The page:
GREENSBORO, NC – She’s defying immigration officials and holding her ground. Two weeks after a grandmother was told to leave the Triad - and the country - to return to Guatemala, she's still finding refuge at a local church.

Juana Tabor is still staying at St. Baranabas Episcopal Church in Greensboro. It's still against Immigration and Customs Enforcement (ICE) policy to make arrests at "sensitive locations,” like churches, schools and hospitals.

However, if steps outside the church - she could be arrested.

RELATED: Greensboro Church Provides Sanctuary For Grandmother Facing Deportation

It’s a story WFMY News 2 first told you two weeks ago - the day Tabor was supposed to be out of the United States. She's lived in the Asheboro area for 24 years after escaping violence in Guatemala, and was in the process of gaining "asylum" status. But, she left to care for her sick daughter, and then came back to the U.S. illegally. However, every year until now, she’s been able to stay under an order of supervision by ICE.

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That order, though, was revoked the last time she showed up to report. Instead she got an ankle bracelet, and an order to leave.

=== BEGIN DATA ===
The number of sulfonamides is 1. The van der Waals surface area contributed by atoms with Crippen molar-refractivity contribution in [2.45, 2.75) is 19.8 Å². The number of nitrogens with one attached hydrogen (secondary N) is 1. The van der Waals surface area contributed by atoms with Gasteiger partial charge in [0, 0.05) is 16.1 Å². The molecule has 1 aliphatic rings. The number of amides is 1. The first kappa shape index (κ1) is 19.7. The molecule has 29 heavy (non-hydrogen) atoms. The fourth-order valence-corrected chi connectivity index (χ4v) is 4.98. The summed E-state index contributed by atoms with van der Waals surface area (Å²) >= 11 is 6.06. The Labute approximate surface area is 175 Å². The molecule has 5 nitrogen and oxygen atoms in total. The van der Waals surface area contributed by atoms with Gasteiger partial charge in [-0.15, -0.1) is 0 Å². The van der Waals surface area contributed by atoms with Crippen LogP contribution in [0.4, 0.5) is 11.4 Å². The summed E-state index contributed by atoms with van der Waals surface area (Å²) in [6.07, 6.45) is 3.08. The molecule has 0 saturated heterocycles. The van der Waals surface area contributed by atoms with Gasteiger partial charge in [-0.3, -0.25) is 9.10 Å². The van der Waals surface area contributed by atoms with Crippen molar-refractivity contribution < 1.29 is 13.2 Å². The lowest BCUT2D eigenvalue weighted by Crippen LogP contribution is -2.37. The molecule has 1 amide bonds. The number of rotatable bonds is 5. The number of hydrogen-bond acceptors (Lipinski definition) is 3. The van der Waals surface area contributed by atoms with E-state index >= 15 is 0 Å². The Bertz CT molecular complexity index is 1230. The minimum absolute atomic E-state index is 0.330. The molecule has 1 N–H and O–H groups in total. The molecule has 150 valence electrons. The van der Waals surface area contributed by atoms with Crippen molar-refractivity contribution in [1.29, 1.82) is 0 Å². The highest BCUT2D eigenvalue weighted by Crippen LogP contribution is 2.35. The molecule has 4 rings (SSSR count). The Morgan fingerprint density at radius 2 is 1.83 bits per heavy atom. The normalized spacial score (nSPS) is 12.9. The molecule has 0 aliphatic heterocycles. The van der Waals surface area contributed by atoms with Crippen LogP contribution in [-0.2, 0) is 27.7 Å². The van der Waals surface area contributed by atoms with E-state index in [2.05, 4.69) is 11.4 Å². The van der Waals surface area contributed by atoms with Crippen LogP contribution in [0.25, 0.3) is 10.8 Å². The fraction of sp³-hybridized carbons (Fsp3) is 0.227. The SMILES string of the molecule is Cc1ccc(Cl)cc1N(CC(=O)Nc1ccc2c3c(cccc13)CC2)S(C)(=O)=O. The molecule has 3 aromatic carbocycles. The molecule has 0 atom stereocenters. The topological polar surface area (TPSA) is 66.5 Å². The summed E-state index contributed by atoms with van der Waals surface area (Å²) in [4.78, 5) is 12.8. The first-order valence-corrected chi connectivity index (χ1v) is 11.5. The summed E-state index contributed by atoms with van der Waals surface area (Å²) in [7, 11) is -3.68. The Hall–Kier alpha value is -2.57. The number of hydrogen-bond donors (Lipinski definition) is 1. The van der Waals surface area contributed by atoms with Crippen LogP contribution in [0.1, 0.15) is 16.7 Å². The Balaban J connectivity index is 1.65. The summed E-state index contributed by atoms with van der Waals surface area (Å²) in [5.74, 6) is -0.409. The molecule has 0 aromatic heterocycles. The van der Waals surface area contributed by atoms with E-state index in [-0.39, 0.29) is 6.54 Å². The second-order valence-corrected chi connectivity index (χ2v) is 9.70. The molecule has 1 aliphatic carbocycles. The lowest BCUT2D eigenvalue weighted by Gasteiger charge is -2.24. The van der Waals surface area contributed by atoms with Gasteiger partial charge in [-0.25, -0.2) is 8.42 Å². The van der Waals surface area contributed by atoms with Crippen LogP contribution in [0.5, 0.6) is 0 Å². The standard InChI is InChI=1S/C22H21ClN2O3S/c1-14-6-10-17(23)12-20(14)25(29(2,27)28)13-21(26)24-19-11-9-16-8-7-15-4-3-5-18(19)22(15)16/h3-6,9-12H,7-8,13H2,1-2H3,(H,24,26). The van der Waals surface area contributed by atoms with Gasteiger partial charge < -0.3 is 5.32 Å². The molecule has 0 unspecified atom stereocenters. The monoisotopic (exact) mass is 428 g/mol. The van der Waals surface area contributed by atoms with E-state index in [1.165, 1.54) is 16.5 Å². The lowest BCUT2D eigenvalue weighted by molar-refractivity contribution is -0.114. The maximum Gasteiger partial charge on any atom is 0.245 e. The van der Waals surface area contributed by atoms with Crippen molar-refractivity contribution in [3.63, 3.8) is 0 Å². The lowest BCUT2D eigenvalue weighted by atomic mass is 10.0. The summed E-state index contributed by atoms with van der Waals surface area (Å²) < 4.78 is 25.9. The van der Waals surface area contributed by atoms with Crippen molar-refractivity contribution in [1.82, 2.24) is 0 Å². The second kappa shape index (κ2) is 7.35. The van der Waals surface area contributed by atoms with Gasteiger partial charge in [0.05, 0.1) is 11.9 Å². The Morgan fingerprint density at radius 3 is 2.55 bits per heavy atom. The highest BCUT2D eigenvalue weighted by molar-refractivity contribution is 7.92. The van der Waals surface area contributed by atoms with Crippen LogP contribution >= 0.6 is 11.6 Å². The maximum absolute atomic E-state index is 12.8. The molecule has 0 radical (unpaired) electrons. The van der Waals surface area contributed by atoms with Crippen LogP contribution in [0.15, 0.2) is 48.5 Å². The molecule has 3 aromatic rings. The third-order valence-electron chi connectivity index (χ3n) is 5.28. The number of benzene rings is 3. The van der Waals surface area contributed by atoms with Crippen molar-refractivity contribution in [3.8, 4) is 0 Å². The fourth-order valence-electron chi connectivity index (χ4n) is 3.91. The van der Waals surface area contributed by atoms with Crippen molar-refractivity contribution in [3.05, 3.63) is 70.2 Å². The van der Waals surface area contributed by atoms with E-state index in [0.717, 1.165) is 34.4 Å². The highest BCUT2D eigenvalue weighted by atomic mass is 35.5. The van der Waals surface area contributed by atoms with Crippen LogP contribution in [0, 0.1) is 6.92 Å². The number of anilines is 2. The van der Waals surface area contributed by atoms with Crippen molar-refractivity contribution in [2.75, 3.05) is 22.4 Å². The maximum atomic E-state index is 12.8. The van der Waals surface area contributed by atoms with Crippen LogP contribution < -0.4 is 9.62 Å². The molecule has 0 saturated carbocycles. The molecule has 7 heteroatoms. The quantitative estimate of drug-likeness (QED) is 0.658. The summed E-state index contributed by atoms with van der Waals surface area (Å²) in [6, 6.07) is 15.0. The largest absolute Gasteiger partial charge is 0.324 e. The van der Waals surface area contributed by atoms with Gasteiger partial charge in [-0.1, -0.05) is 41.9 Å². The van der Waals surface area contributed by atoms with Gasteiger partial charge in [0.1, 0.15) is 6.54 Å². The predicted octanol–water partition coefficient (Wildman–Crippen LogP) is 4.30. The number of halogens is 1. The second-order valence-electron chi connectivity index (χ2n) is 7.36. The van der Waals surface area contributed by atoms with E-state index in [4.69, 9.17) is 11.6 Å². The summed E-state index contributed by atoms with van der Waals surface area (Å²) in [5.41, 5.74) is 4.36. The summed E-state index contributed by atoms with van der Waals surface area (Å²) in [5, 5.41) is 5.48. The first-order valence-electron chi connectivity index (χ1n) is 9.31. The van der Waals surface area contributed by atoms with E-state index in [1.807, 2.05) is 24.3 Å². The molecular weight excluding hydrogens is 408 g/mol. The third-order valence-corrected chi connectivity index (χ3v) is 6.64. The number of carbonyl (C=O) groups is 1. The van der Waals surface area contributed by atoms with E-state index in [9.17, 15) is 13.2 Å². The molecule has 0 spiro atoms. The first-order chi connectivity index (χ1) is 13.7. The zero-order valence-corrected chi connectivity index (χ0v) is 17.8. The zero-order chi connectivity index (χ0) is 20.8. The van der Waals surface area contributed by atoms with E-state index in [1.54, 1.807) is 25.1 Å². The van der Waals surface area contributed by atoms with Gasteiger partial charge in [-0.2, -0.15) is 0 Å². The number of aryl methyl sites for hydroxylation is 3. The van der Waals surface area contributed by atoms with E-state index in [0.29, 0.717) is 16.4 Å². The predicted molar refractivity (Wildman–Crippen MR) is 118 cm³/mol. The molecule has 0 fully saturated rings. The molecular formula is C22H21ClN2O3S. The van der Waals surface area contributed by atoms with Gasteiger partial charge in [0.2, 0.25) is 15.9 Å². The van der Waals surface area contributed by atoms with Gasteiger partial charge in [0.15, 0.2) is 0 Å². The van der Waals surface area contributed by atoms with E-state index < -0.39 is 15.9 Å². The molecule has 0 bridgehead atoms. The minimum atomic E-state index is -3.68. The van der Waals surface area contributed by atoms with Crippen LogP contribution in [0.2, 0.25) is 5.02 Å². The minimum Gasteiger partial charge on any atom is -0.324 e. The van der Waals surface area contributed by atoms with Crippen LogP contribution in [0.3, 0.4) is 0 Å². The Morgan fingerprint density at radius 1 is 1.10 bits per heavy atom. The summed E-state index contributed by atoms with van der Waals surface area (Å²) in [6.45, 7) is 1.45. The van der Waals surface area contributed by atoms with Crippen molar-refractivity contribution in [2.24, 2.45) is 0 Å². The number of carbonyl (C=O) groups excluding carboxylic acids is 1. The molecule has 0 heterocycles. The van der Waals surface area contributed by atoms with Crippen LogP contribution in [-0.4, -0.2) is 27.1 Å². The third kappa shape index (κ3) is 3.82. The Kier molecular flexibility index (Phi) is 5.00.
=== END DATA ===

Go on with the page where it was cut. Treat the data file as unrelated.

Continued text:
“She says it's very hard, very boring,” said her eldest daughter, Lesvi Molina.

A church: the place you'd usually come to freely and willingly, but now, in a way, is a prison and last resort to Tabor.

RELATED: ICE Delays Deportation of Greensboro Firefighter's Dad

“We come and visit her at least twice during the week, and on weekends we come and stay with her almost all day,” said Molina, “Whenever it's time to go it's pretty sad because we know we have to leave her behind, she can't go back home.”

For the two weeks she’s been there, Tabor has been keeping busy by learning to crochet and practicing her English. While she is very happy to have this place to seek sanctuary, it's not ideal.

“The worst case scenario is for this to go on and on and on,” said Molina, “We hope she doesn't have to be in this situation for years.”

Best case scenario? Getting Senator Thom Tillis to help her submit her Stay of Removal to ICE.

“They’ll accept it from him. My mom has tried to submit the same application but they won't accept it from her,” Molina said.

But for now, it's a waiting game.

Supporters and the family hope to meet with Senator Tillis soon. They'll also be calling his office on Thursday to request that she stay.

Since the middle of January through the end of April, the number of ICE arrests of undocumented immigrants is up 38 percent. However, the number of actual deportations is down slightly from this time last year, when President Obama was in office.